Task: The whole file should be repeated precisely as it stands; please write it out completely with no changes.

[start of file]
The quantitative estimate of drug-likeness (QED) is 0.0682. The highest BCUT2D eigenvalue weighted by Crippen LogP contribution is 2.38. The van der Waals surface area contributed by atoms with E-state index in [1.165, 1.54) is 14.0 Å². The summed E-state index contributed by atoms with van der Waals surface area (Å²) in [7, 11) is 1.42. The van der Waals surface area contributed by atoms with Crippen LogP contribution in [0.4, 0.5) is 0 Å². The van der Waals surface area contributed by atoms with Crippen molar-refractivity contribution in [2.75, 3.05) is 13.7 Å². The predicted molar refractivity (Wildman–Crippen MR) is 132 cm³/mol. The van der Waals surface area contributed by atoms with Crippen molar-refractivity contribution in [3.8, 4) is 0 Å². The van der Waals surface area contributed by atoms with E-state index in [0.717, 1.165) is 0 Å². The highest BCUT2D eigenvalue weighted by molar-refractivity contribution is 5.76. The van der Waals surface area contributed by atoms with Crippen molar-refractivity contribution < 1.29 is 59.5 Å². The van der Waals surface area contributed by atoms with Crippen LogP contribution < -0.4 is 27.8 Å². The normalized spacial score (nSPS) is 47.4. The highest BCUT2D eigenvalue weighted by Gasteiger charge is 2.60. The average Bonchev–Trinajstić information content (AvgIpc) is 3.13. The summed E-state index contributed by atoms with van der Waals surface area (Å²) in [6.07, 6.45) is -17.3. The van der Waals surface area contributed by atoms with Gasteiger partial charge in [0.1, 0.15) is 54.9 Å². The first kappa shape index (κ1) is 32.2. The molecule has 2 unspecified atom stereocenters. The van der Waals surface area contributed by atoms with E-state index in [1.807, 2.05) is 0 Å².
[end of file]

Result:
The quantitative estimate of drug-likeness (QED) is 0.0682. The highest BCUT2D eigenvalue weighted by Crippen LogP contribution is 2.38. The van der Waals surface area contributed by atoms with E-state index in [1.165, 1.54) is 14.0 Å². The summed E-state index contributed by atoms with van der Waals surface area (Å²) in [7, 11) is 1.42. The van der Waals surface area contributed by atoms with Crippen LogP contribution in [0.4, 0.5) is 0 Å². The van der Waals surface area contributed by atoms with Crippen molar-refractivity contribution in [2.75, 3.05) is 13.7 Å². The predicted molar refractivity (Wildman–Crippen MR) is 132 cm³/mol. The van der Waals surface area contributed by atoms with Crippen molar-refractivity contribution in [3.8, 4) is 0 Å². The van der Waals surface area contributed by atoms with E-state index in [0.717, 1.165) is 0 Å². The highest BCUT2D eigenvalue weighted by molar-refractivity contribution is 5.76. The van der Waals surface area contributed by atoms with Crippen molar-refractivity contribution < 1.29 is 59.5 Å². The van der Waals surface area contributed by atoms with Crippen LogP contribution < -0.4 is 27.8 Å². The normalized spacial score (nSPS) is 47.4. The highest BCUT2D eigenvalue weighted by Gasteiger charge is 2.60. The average Bonchev–Trinajstić information content (AvgIpc) is 3.13. The summed E-state index contributed by atoms with van der Waals surface area (Å²) in [6.07, 6.45) is -17.3. The van der Waals surface area contributed by atoms with Gasteiger partial charge in [0.1, 0.15) is 54.9 Å². The first kappa shape index (κ1) is 32.2. The molecule has 2 unspecified atom stereocenters. The van der Waals surface area contributed by atoms with E-state index in [1.807, 2.05) is 0 Å².